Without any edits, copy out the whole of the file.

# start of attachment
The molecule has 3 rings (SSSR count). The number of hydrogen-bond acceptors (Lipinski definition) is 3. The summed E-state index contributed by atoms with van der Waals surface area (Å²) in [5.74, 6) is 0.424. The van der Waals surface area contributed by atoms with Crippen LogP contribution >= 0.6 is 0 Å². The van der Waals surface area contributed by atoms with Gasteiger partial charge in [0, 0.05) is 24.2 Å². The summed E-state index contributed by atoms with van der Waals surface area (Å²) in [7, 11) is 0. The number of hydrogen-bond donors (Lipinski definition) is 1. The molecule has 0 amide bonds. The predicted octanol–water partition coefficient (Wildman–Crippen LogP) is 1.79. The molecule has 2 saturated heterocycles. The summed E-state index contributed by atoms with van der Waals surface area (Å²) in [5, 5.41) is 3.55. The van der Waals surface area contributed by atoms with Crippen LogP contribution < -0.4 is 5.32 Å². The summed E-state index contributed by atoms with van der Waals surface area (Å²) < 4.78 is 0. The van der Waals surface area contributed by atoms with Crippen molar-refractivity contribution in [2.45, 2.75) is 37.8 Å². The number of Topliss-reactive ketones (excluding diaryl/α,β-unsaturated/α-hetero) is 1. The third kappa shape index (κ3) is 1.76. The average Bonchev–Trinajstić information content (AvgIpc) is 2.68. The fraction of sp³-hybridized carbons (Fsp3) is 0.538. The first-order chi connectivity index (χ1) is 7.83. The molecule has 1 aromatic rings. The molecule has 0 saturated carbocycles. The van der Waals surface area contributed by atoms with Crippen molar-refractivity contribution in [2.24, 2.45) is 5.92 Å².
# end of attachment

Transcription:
The molecule has 3 rings (SSSR count). The number of hydrogen-bond acceptors (Lipinski definition) is 3. The summed E-state index contributed by atoms with van der Waals surface area (Å²) in [5.74, 6) is 0.424. The van der Waals surface area contributed by atoms with Crippen LogP contribution >= 0.6 is 0 Å². The van der Waals surface area contributed by atoms with Gasteiger partial charge in [0, 0.05) is 24.2 Å². The summed E-state index contributed by atoms with van der Waals surface area (Å²) in [7, 11) is 0. The number of hydrogen-bond donors (Lipinski definition) is 1. The molecule has 0 amide bonds. The predicted octanol–water partition coefficient (Wildman–Crippen LogP) is 1.79. The molecule has 2 saturated heterocycles. The summed E-state index contributed by atoms with van der Waals surface area (Å²) in [5, 5.41) is 3.55. The van der Waals surface area contributed by atoms with Crippen LogP contribution < -0.4 is 5.32 Å². The summed E-state index contributed by atoms with van der Waals surface area (Å²) < 4.78 is 0. The van der Waals surface area contributed by atoms with Crippen molar-refractivity contribution in [2.45, 2.75) is 37.8 Å². The number of Topliss-reactive ketones (excluding diaryl/α,β-unsaturated/α-hetero) is 1. The third kappa shape index (κ3) is 1.76. The average Bonchev–Trinajstić information content (AvgIpc) is 2.68. The fraction of sp³-hybridized carbons (Fsp3) is 0.538. The first-order chi connectivity index (χ1) is 7.83. The molecule has 1 aromatic rings. The molecule has 0 saturated carbocycles. The van der Waals surface area contributed by atoms with Crippen molar-refractivity contribution in [2.24, 2.45) is 5.92 Å².